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LÚvy Gorvy celebrates Modern Italian art with solo exhibition of Vincenzo Agnetti
Paesaggio, 1971. Engraved and painted felt, 31 1/2 x 47 1/4 inches (80 x 120 cm). Courtesy LÚvy Gorvy. Photo: Stephen White.


NEW YORK, NY.- Vincenzo Agnetti was an innovative participant in the Italian avant-garde from the 1950s through the ’70s, and a prominent member of the artist-run gallery and journal Azimut(h) along with Enrico Castellani and Piero Manzoni. Agnetti’s work traverses a wide formal range with an analytic rigor matched only by his poetic vision. In examining the depth and progression of the artist’s output, Vincenzo Agnetti: Territories, on view at LÚvy Gorvy New York, begins to map the development of his artistic and philosophical consciousness. The first solo exhibition of Agnetti in New York in over twenty-five years, Territories, which was presented in London earlier this spring, celebrates LÚvy Gorvy’s new collaboration with the Archivio Vincenzo Agnetti Milan. The exhibition will be on view through August 11th.

In parallel with Territories , the gallery also presents After the Future: The Postwar Italian Avant - Garde, a selection of works that demonstrates the ways in which the Milan-Turin axis served as an epicenter for the gestation and proliferation of ideas in the sphere of emergent international artistic movements. Offering a context for—and in dialogue with—the Agnetti works on view, After the Future includes works by Alighiero Boetti, Alberto Burri, Enrico Castellani, Jannis Kounellis, Piero Manzoni, Giulio Paolini, Giuseppe Penone, Carol Rama, and Gilberto Zorio.

“From Enrico Castellani, who we have represented for many years, to Carol Rama, who recently joined the gallery, we have a longstanding connection with Italian artists,” said Dominique LÚvy, cofounder of LÚvy Gorvy. “The opening of Vincenzo Agnetti: Territories and After the Future: The Postwar Italian Avant - Garde in New York represents an incredible opportunity to explore vital participants in the rapid development of modern art in Italy after the Second World War.”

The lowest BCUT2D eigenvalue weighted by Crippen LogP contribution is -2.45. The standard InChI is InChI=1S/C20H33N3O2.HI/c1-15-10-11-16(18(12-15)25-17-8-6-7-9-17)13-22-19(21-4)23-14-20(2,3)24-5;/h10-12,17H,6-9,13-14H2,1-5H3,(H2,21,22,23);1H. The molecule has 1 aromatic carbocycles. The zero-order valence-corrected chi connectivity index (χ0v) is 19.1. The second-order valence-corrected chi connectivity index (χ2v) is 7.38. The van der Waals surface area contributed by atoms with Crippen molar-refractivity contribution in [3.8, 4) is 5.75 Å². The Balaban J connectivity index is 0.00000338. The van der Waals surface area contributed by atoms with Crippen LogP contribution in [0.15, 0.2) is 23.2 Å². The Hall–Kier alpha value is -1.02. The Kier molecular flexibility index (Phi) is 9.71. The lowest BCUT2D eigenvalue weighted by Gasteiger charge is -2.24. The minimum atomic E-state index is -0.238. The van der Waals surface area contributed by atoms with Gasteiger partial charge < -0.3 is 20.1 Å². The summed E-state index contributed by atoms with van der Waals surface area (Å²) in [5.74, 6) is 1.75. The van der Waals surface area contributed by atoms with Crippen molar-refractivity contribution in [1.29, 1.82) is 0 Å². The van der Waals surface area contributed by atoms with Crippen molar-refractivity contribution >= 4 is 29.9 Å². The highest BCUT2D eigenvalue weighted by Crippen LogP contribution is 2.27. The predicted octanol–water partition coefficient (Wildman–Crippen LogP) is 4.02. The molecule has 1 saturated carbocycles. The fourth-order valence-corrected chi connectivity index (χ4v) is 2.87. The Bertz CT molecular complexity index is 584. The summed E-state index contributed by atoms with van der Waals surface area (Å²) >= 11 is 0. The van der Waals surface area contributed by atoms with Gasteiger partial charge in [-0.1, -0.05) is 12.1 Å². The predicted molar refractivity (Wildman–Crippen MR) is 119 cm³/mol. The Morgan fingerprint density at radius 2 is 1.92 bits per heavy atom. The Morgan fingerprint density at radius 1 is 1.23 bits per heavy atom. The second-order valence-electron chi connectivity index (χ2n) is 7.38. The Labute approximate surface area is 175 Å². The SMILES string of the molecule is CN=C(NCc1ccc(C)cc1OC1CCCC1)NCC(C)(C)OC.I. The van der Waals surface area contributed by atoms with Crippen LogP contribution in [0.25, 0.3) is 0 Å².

Vincenzo Agnetti: Territories
A student of poetry and art from a young age, the details of Vincenzo Agnetti’s early life remain opaque. In the artist’s words, “What I did, thought, and heard, I’ve now forgotten by heart.” This deliberate occlusion of biographical information is characteristic of Agnetti’s use of language: shifting away from the personal toward a more remote philosophical terrain, Agnetti cultivated a mythic voice.

Curated by gallery director Begum Yasar, Terri tories focuses on two bodies of work from the artist’s diverse oeuvre— Axiomi (Axioms) and Feltri (Felts)—and explores the ways in which Agnetti approached language as both content and material, depicting linguistic propositions and abstractions with a signature esoteric streak. Seen as a whole, the artist’s work sheds light on possibilities for art’s engagement with philosophy and knowledge production: rather than illustrating theories, Agnetti sought to fully integrate idea and form.

The poetic dimensions of Agnetti’s linguistic explorations are perhaps most evident in his Axioms (1968–1974). The works’ white text on black grounds is evocative of the blackboard, but the slick finish of their smooth surfaces and engraved words lends a permanent and fixed quality. Through this linguistic and formal play, Agnetti produces a slippage between proposition and truth, calling into question the way meaning is produced and comprehended.

The Feltri also draw on familiar cultural forms, albeit more art historical than pedagogical. Many of these works are titled Paesaggio (landscape) and Ritratto (portrait) but, like the Axioms, their main visual content is textual. The portraits and landscapes are aesthetically severe, with stenciled letters burned or painted on a humble felt surface. The Feltri landscapes put forth more spare and open-ended provocations, as in Paesaggio, a 1971 dusky chartreuse felt with a circular chip missing from a top corner, its surface stenciled with the word “TERRITORY.” Theoretical and geopolitical conceptions of space constitute another significant concern for Agnetti, as this work boldly indicates.

After the Future: The Postwar Italian Avant - Garde
Immediately after the Second World War, Italy underwent a series of rapid changes, seeing its transformation from a rural nation into a major industrial power. Spectacular economic growth was coupled with a major cultural shift as new products flooded the market and mass media gained popularity. This dramatic period was also the stage for some of the most revolutionary political movements of our time, in which Italian thinkers, artists, and laborers alike grappled with questions of how to live and work in an era of increased state power and consumerism.

The duality of material and concept, as well the complex implications for economic and abstract value formed a broadly shared theme among many postwar Italian artists—not as opposed dimensions, but rather as interwoven aspects of an artistic practice. After the Future is dedicated to contemporaneous Italian artists who forged bold and singular paths during this time of cultural upheaval, negotiating the intersections of Conceptualism, Minimalism, and post-Minimalism in the 1960s and onward. After the war, after artistic Futurism and political fascism, after the waxing and waning of revolution—after the future—Italian artists continued to explore what it might mean to make art in a newly globalized, interconnected world.






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